Of the 55 listed Saudi companies chosen for this survey with a total capitalization of SAR 989 million, and by using a simple perpetuity calculation, it seems that their Enterprise Values (EV) reaches only SAR 72 million. In other words, the portfolio was over-valued by SAR 717 million or 93% above their worth.
From a Corporate Finance perspective, the valuation methodology used here is a simple perpetuity calculation that:
- Uses 2014 financials for each company, we calculated the Free Cash Flow
- Assumes a Growth rate of 5%;
- Uses a Weighted Average Cost of Capital (WACC) of 15% – appropriate for such an emerging market;
- Calculate Perpetuity, and
- Added Cash Balances, and subtracted Total Bank Debt.
- Only one was under-valued, whilst the rest were way over-valued; and
- 40 of the total (or 73%) had no Enterprise Values at all!
Then why are most Saudi companies so over-valued?
Saudi companies are over-valued for various reasons, the most obvious ones are:
- Substandard quality of investors: “I invest in whatever is currently popular like everyone else”;
- Too much liquidity chasing after short term investment with focus on equities and land trading. Very limited long term real estate development opportunities or appetite; and no other capital market alternatives.
- Focus remains on Earnings for evaluations – a big mistake as earnings are not cash, just simply a method to balance the financial statements.
We also see evidence of over-spend in the stock market from the financials of many industrial and trading companies. Much of the cash flow that is generated, and indeed in many cases a large portion of the bank debt that is borrowed, ends up in investments. More money seeking the same small pot results in over-valuation.
Credit Risk is also high
We already highlighted this fact in our previous article on “How Risky is a Saudi Portfolio? A selection of Credit Risk Ratings” in which of total 79 companies that were then listed on the Saudi stock exchange, 13 were rated above 6.5 (watch-list and worse) using 6 Sigma’s risk rating system. The conclusions were that in addition to weak business engines (assessed using 6 Sigma’s signature credit risk analysis methodology), they were financed by bankers with total disregard for their risk ratings. There were many reasons for this lack of foresight as explained in the article.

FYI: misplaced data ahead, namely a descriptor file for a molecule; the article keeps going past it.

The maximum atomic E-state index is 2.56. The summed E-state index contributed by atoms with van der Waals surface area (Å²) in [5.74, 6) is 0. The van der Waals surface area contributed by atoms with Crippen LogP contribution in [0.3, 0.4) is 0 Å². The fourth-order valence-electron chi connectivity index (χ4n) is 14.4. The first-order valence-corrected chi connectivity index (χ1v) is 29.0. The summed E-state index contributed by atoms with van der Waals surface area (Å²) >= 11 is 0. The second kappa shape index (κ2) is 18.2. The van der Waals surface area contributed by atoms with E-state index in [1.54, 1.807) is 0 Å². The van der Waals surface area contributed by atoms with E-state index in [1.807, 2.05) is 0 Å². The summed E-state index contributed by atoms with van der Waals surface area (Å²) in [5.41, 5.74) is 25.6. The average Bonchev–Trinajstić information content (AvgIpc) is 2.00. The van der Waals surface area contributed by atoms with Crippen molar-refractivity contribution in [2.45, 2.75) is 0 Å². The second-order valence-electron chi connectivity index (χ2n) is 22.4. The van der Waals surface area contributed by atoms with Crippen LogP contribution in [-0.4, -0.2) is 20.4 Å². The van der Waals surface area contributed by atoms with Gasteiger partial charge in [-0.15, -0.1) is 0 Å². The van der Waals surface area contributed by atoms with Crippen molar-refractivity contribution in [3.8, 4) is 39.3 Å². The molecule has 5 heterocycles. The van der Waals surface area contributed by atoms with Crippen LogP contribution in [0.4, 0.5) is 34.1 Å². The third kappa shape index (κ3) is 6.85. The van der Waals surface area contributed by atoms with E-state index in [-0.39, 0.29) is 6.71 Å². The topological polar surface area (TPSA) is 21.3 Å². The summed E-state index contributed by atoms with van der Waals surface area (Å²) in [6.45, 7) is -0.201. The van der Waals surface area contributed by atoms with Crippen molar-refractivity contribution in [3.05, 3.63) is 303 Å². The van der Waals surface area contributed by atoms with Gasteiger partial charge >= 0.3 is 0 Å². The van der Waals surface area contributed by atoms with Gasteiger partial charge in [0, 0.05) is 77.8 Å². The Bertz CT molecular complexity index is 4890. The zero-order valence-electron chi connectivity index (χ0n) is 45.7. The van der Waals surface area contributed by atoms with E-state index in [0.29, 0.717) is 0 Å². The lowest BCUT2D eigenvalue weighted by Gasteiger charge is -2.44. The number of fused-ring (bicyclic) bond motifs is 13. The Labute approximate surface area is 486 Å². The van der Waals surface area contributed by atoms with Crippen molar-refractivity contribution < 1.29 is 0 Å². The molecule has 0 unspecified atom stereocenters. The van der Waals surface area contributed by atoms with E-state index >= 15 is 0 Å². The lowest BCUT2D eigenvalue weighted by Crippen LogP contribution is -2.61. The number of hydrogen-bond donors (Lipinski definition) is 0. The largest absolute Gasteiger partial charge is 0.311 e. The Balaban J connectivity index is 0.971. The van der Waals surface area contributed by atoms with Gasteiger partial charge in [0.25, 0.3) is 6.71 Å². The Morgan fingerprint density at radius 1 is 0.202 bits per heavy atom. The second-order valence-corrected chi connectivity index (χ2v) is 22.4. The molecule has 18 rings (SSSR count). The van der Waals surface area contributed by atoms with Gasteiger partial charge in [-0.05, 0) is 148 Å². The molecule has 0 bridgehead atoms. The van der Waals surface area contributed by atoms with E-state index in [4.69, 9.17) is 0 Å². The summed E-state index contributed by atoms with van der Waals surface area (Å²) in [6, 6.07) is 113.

In this survey, several companies were rated above 6.5. One in particular, risk rated 7.55, had a capitalization of SAR 767 million…. Imagine. That’s 76 million shares at SAR 10.10 per share. Yes I had to redo the calculation several times.
Are we being too strict in using FCF?
Using a discounted cash flow method is now recognized as a standard methodology in analyzing company values. At 6 Sigma we took the further step of introducing the Business Model analysis which broadens the analytics further and provides for a wider description of corporate performance. Moving away from income statement figures to cash flow analysis is a must.
Remember, profits or earnings in the world of valuations were invented by Luca Piccioli back in the 1400s as a means to balance the balance sheet in his invention of the double-entry booking keeping methodology. Over time, the notion of profits was made into a more elaborate analytical tool simply because of lack of understanding of business models. Looking at the income statement only to make a valuation assessment is not really useful. The cash flow is where the main focus should be. However, by itself, the cash flow would have to be presented in such a manner as to portray the events that have taken place, and to provide the reader with enough data to judge whether the company has the right business dynamics or not. The latter we call the cash flow or business “Engine”.
As such, valuations based on Free Cash Flow are appropriate particularly in this case. What would be a valid issue to argue is whether a perpetuity methodology on one year’s FCF is substantive enough to make a judgment on values. My argument is that even if this was a little too aggressive, the variation in value on the Saudi stock market is so large that even with adjustments to the perpetuity FCF would not make much difference n the final result. The Saudi stock market remains way over-valued.
Are we heading to a bubble?
We are not heading to a bubble. We are already in one. In fact this is not the first bubble the Saudi stock market experienced. Another one a decade ago experienced 5% price rises per month; then it all came crashing down. Seems another one is not too far off. This is especially true with computer trading, which if not there yet, then wait for the foreigner buyers (speculators) who can now own 10% of the market.
If you are interested in more detail on our findings, and a listing of the companies that were under-valued, please do not hesitate to contact us on firstname.lastname@example.org.
© 2015 6 Sigma Group
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